Non-Steroidal Anti-Inflammatory Drugs (NSAIDs) – (children)
What is it?
Non steroidal anti-inflammatory drugs (NSAIDs) (brand names: Brufen, Naprosyn, Voltaren, Celebrex, Naprogesic) are medicines commonly used to treat painful swollen joints. They are not steroids but are effective in reducing pain and stiffness. These medicines are often used when your child is initially diagnosed with arthritis because they quickly control the pain and inflammation. However, usually other drugs need to be added over time in order to further improve your child’s condition.
How will it help?
NSAIDs stop cells making prostaglandins. Prostaglandins are chemicals released by cells. High levels may cause inflammation and swelling and increase pain. NSAIDs work very quickly and are often usually the first medicine used to treat inflammation.
How are NSAIDS given?
They are given as a liquid or tablet. NSAIDs should always be taken with food. This can make it easier on the stomach.
What is the dose, and how often is it given?
The dose is calculated on your child’s body weight. How long will it be used for? The NSAIDS may be used while your child has ongoing pain.
Are there any side effects?
NSAIDs usually helps your child’s disease but, as with all medicines, side effects can occur. Some are common, and some are rare. Most young people don’t have any problems when they take NSAIDs.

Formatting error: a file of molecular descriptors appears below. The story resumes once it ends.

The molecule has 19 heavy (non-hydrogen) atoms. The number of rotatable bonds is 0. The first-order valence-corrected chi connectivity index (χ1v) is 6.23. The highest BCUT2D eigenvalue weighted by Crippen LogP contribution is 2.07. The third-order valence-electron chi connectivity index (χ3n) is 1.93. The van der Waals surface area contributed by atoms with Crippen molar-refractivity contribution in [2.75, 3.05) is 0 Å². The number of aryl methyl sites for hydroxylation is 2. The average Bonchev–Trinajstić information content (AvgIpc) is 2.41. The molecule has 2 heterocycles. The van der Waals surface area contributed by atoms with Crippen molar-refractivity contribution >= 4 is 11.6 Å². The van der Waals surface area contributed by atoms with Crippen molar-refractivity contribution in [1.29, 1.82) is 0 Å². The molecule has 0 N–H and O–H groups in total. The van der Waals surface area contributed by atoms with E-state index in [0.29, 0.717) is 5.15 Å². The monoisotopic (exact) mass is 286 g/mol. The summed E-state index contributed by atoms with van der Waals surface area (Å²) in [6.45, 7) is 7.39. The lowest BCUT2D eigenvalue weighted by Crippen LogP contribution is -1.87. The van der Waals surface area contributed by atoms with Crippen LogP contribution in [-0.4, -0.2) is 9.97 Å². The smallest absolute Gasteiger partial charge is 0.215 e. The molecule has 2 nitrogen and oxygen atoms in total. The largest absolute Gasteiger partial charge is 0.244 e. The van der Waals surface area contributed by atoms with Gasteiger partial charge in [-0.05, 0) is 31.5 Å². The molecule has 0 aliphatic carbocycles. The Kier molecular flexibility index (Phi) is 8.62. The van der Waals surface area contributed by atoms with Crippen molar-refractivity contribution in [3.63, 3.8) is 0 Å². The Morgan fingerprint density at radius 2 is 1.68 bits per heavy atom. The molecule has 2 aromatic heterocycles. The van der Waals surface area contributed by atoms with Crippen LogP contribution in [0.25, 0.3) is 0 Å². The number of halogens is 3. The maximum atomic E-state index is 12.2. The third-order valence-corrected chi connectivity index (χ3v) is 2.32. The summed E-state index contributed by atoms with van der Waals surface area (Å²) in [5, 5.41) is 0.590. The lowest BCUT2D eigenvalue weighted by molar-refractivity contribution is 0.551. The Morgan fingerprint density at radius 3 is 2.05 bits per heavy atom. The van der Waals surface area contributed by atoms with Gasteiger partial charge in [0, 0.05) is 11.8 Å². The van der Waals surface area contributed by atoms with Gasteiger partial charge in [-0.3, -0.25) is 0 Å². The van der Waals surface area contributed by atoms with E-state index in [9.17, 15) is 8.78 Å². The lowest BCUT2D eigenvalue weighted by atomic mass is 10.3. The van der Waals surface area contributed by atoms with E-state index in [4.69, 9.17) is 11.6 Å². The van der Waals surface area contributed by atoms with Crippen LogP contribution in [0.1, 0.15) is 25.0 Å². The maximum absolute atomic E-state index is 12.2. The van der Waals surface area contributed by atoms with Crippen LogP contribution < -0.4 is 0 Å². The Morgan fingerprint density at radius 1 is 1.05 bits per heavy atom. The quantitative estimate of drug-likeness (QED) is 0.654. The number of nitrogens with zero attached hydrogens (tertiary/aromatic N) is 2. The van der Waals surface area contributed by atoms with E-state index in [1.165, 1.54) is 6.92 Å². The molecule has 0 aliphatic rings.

Things you need to know when taking this medicine
These drugs come in many forms. Please ask your doctor or pharmacist for more specific information.
What to do if your child is sick
If an additional medication is needed for pain or fever, give paracetamol (Panadol). Do not give another NSAID like ibuprofen (e.g. Nurofen), which may be included in cold and flu remedies. This would result in taking too much anti-inflammatory medication.
Many drugs used to control inflammation have a common side effect of stomach upset. Taking combinations of these drugs (more than one NSAID) can increase the possibility of this happening.
All immunisations can be safely given as per the normal immunisation schedule, when on NSAIDs.
There is no added risk of infection.
Myths and misconceptions
You may hear a lot of different information about NSAIDs from friends, pharmacists or people you know. If you are worried about anything, please talk to your child’s doctor or nurse. If your child is taking NSAIDs they should see their paediatric rheumatologist regularly to make sure the treatment is working and to minimise any possible side effects.
This medicine should be kept in a safe place, as accidental overdose can be serious.
© Copyright Arthritis Australia March 2015. Reviewed December 2017. The Australian Paediatric Rheumatology Group contributed to the development of this information sheet. This sheet is published by Arthritis Australia for information purposes only and should not be used in place of medical advice.
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